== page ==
Keating never measures his words and speaks – he uses them crudely, and does not appreciate their full value. When he says in one of his conversations with Roark, “But I didn’t mean anything…” he subconsciously acknowledges this fact. Words are not objects to be thrown around without meaning. The very essence of Rand’s philosophy requires that the words one uses should mean exactly what they mean literally. Integrity of thought and character is required for this to happen. Keating lacks it; Roark doesn’t.

Keating’s way of working itself is one which unwaveringly involves the “sale” of the soul. Keating completely submits himself to the wishes of his clients. There is no originality in him – his work is only a passive process, where all he does is imitate the designs of the creators, the grand masters. He does nothing because he loves to do it, and that is why he is never happy with life or with himself. On the contrary, he has been made to think that sacrifice of the soul is the way to paradise.

It is very easy to get deceived by big words like “supreme happiness” or “paradise” or “nirvana”. It is tempting to just submit oneself to others’ wishes. But that means not standing up for what you believe, doing what you are not convinced about, just because everyone else thinks that’s the way to go. It takes courage to fight the battle of the individual against the collective, of the soul against society, of reason against blind faith.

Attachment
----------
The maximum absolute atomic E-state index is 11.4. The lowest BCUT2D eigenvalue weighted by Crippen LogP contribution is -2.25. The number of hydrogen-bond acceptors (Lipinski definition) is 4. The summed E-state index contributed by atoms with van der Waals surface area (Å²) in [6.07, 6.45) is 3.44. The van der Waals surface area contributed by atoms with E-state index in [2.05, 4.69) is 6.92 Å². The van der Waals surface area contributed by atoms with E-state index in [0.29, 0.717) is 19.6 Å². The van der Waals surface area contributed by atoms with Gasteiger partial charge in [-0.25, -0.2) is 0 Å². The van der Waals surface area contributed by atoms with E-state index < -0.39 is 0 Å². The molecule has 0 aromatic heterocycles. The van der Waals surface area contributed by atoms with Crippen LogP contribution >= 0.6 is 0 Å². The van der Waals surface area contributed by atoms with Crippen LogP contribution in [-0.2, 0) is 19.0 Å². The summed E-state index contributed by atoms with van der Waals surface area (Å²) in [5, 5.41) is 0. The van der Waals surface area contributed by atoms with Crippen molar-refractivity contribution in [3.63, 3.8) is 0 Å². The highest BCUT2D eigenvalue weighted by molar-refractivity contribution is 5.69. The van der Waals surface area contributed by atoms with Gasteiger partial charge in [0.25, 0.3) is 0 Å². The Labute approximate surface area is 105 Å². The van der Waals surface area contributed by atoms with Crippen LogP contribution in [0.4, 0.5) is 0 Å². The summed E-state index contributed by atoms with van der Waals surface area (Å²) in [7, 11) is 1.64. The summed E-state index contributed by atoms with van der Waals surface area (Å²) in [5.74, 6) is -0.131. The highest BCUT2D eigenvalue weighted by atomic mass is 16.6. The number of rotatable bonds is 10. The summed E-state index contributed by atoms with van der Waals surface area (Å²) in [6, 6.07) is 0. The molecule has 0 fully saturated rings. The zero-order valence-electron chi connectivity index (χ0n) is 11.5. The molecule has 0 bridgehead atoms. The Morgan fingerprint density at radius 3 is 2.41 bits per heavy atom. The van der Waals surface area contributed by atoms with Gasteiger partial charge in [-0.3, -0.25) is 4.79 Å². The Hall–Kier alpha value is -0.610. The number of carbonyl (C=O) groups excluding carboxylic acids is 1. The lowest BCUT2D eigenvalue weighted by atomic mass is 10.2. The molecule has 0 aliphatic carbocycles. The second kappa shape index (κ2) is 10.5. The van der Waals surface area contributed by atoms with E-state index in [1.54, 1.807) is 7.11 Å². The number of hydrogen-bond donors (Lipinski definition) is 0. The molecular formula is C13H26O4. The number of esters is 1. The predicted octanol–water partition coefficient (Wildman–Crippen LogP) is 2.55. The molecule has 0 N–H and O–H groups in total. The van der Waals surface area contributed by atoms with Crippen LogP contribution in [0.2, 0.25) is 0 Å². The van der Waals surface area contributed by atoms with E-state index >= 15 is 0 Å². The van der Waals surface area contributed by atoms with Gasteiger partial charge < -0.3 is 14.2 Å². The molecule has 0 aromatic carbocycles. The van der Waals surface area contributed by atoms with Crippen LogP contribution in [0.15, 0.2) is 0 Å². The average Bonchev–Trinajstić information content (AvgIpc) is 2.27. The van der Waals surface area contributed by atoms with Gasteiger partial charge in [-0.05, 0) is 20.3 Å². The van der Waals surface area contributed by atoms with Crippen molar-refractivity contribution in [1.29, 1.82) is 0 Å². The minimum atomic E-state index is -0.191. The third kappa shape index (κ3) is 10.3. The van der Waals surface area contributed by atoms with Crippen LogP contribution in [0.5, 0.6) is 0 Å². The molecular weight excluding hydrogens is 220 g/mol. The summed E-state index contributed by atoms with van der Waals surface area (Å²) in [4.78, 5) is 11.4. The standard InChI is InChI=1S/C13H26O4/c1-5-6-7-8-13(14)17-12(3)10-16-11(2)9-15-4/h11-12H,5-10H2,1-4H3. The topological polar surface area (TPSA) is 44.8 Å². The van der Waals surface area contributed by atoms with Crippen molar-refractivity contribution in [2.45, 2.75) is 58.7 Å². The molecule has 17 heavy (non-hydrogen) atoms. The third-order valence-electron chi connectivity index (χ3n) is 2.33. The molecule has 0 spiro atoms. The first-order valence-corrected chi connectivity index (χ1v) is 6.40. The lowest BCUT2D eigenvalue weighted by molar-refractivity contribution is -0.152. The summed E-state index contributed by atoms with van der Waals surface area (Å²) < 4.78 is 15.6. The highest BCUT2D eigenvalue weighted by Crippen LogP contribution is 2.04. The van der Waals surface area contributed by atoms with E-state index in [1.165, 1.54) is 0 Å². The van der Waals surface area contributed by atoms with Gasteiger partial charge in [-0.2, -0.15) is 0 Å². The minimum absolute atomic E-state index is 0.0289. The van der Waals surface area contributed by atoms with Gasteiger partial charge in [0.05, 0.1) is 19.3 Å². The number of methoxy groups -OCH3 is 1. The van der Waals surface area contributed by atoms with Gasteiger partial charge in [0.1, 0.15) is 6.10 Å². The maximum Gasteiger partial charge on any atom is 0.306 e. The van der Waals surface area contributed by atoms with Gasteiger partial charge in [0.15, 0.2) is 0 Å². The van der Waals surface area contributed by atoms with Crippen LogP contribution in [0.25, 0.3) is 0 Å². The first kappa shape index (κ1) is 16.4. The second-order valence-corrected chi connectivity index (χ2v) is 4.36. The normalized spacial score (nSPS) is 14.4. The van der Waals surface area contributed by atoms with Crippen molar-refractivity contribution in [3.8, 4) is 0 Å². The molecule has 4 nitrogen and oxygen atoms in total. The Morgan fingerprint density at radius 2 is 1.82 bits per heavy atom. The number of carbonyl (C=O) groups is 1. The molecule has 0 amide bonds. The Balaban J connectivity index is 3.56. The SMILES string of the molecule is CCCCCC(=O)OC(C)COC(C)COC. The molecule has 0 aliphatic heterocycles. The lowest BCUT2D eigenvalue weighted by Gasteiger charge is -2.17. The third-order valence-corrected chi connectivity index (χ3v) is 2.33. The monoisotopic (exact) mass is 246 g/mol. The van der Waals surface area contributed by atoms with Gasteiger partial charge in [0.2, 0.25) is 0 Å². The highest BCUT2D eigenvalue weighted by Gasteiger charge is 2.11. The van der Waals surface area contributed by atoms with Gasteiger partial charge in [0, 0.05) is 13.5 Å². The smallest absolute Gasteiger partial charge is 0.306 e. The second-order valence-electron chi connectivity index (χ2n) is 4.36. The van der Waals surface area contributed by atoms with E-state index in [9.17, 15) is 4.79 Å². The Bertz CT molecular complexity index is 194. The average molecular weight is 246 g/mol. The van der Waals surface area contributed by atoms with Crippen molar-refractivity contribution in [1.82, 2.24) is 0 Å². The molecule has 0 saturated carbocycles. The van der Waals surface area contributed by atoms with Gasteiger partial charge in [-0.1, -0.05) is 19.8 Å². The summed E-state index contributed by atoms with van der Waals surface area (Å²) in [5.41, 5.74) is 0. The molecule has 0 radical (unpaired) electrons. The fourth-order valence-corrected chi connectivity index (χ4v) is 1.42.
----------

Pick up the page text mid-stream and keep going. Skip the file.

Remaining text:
This is Roark’s strength, and this is what leads him to success. When one is convinced that one is right, nothing should make one waver from doing it. The so-called saints of society like Ellsworth Toohey constantly make you deny your own ideas, lead you to contradictions, lead you to hypocrisy. It requires an effort on the part of the individual to see through that. Keating lacks the will and the sanctity of the soul to make that effort; Roark doesn’t. 

Probably the biggest blot on Keating’s character is that he has always known what is right, and yet makes no effort to accomplish that. He consciously chooses the easier way over the correct way.

When Dominique puts her proposal for marriage to him, it is his biggest test of character – does he have the strength to fight for his love, Katherine, or does he give in to Dominique? He gives in.

Keating's corruption is complete when he makes the error of choosing Dominique over Katherine. He does not love Dominique but he wants to posses her as somewhere to him she represents the ideal – an ideal that that he fears yet desires. When he gives Katherine up he gives up the vestige of ‘self’ that was left within him.
Keating has created an illusionary world around him in which he convinces himself that what he is doing is right, thus, failing as a man.

In this scene, for the first time in his life, he stands uncorrupted in front of Roark – he has nothing to corrupt him, neither fame, nor money.